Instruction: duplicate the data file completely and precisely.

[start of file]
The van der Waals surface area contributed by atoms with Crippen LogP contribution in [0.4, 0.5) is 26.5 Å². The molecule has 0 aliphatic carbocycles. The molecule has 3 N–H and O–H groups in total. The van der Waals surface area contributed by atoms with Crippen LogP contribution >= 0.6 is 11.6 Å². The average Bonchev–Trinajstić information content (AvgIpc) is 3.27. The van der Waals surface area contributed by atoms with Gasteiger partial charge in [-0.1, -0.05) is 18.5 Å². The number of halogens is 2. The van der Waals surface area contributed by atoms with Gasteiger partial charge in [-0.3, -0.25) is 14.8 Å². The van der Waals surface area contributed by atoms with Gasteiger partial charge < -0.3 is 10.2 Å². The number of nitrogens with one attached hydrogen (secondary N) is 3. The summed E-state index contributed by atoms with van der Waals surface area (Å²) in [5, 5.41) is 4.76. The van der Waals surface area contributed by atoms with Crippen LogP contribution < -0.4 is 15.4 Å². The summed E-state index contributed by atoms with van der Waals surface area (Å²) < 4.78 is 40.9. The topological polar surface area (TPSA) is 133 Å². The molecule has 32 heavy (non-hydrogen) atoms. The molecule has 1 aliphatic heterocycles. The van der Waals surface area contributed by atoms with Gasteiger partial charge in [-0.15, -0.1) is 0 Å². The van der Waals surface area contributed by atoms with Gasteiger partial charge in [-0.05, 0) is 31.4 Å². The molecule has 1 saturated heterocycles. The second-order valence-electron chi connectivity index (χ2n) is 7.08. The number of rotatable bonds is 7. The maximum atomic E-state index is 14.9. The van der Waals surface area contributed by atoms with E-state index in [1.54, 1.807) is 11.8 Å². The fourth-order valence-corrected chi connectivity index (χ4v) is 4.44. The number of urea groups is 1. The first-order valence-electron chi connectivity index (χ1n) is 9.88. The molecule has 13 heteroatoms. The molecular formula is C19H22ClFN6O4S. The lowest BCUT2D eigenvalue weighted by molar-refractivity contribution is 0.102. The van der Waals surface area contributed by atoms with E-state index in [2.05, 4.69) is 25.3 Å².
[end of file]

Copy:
The van der Waals surface area contributed by atoms with Crippen LogP contribution in [0.4, 0.5) is 26.5 Å². The molecule has 0 aliphatic carbocycles. The molecule has 3 N–H and O–H groups in total. The van der Waals surface area contributed by atoms with Crippen LogP contribution >= 0.6 is 11.6 Å². The average Bonchev–Trinajstić information content (AvgIpc) is 3.27. The van der Waals surface area contributed by atoms with Gasteiger partial charge in [-0.1, -0.05) is 18.5 Å². The number of halogens is 2. The van der Waals surface area contributed by atoms with Gasteiger partial charge in [-0.3, -0.25) is 14.8 Å². The van der Waals surface area contributed by atoms with Gasteiger partial charge < -0.3 is 10.2 Å². The number of nitrogens with one attached hydrogen (secondary N) is 3. The summed E-state index contributed by atoms with van der Waals surface area (Å²) in [5, 5.41) is 4.76. The van der Waals surface area contributed by atoms with Crippen LogP contribution < -0.4 is 15.4 Å². The summed E-state index contributed by atoms with van der Waals surface area (Å²) < 4.78 is 40.9. The topological polar surface area (TPSA) is 133 Å². The molecule has 32 heavy (non-hydrogen) atoms. The molecule has 1 aliphatic heterocycles. The van der Waals surface area contributed by atoms with Gasteiger partial charge in [-0.15, -0.1) is 0 Å². The van der Waals surface area contributed by atoms with Gasteiger partial charge in [-0.05, 0) is 31.4 Å². The molecule has 1 saturated heterocycles. The second-order valence-electron chi connectivity index (χ2n) is 7.08. The number of rotatable bonds is 7. The maximum atomic E-state index is 14.9. The van der Waals surface area contributed by atoms with E-state index in [1.54, 1.807) is 11.8 Å². The fourth-order valence-corrected chi connectivity index (χ4v) is 4.44. The number of urea groups is 1. The first-order valence-electron chi connectivity index (χ1n) is 9.88. The molecule has 13 heteroatoms. The molecular formula is C19H22ClFN6O4S. The lowest BCUT2D eigenvalue weighted by molar-refractivity contribution is 0.102. The van der Waals surface area contributed by atoms with E-state index in [2.05, 4.69) is 25.3 Å².